Court records obtained by the Associated Press Monday show the 22-year-old suspect is facing five murder charges and five charges of committing a bias-motivated crime causing bodily injury. Just a year prior, the man had threatened his mom with a homemade bomb, multiple weapons and ammunition.
Despite the appalling nature of the attack, after years of increasingly angry and at-times violent messaging from the political far right, many Coloradans and others in the broader LGBTQ community aren’t exactly surprised.
“As much as we are shocked by what happened, we’re not surprised, given the rhetoric that’s been happening across the United States in the last few years,” Colorado House Majority leader Daneya Esgar (D), and the co-founder of the state’s LGBTQ legislative caucus, said Sunday. “It’s been escalating.”
Political extremists have seized upon anti-LGBTQ messaging nationwide as a tactic to rile up voters in a bid to raise campaign funds, and ultimately, to gain power.
Research conducted by the Human Rights Campaign ahead of the 2022 midterm elections found candidates spent at least $50 million on political ads attacking LGBTQ rights and transgender youth.
Anti-trans and anti-equality ads ran in at least 25 states, spreading falsehoods about gender-affirming care and transgender children, and accusing the “radical left” of things like promoting “radical gender identity,” whatever that means.
Conservative media has also amplified the hate-filled obsession. Here’s a Media Matters clip, for example, of various right-wing figures who are convinced drag queens herald the end of civilization. It ends with Tucker Carlson urging viewers to “arm themselves.”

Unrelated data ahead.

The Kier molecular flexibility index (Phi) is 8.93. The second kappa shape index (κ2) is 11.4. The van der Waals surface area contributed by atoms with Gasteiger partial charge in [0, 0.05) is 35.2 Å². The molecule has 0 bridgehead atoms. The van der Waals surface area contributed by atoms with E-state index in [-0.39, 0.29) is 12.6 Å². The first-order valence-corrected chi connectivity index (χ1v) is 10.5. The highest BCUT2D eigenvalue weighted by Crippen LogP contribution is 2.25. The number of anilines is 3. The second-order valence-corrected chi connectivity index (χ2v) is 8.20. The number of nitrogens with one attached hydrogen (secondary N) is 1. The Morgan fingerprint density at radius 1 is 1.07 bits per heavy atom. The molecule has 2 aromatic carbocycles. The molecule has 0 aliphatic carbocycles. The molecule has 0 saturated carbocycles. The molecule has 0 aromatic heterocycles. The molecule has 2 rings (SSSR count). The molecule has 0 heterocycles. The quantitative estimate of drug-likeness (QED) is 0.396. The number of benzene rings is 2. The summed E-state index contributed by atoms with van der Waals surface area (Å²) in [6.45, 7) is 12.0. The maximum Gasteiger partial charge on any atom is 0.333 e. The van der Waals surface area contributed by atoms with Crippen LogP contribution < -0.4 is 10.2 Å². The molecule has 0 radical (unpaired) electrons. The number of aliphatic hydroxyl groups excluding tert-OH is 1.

Much of the rhetoric can be traced back to a group of fringe politicians.
In the days following the passage of Florida’s “Don’t Say Gay” bill this August, anti-LGBTQ rhetoric surged more than 400% on social media. An HRC report at the time found just 10 people were responsible for two-thirds of the impressions on the 500 most viewed “grooming” tweets, resulting in more than 48 million views.
The group includes Florida Gov. Ron DeSantis’s press secretary Christina Pushaw, members of Congress like Marjorie Taylor Greene (R-Ga.) and Lauren Boebert (R-Colo.), and pro-Trump activists like “Libs of TikTok” founder Chaya Raicheck.
Boebert, whose district abuts Colorado Springs, tweeted after the shooting that the victims and their families “are in my prayers.” Given her long history of smearing LGBTQ people on social media, her sincerity was immediately called into question.
“Thanks for the ‘thoughts and prayers’ but that does nothing to offset the damage that you directly did to incite these kinds of attacks on the LGBTQ+ community,” responded Rep. Brianna Titone (D), Colorado’s first openly transgender state representative. “You spreading tropes and insults contributed to the hatred for us. There’s blood on your hands. Just resign.”
“The LGBTQ+ community woke up this morning to yet another horrific event of murder. When politicians and pundits keep perpetuating tropes, insults, and misinformation about the trans and LTBGQ community, this is a result,” she added. “I’m angry & my heart breaks for those who lost their lives.”
Despite the attacks, at a vigil Sunday at the All Souls Unitarian Church in downtown Colorado Springs, Colorado’s First Gentleman Marlon Reis sounded a defiant, even optimistic tone.
“Every single one of us deserves to feel safe in our communities. And last night wasn’t just an attack on an LGBTQ+ nightclub, it was an attack on the very values that we hold most dear across our state and across our country. It was an attack on freedom,” Reis said. “Colorado should be a place where every person can live their life in peace, be who they are, love who they want to love. And we will settle for nothing less.”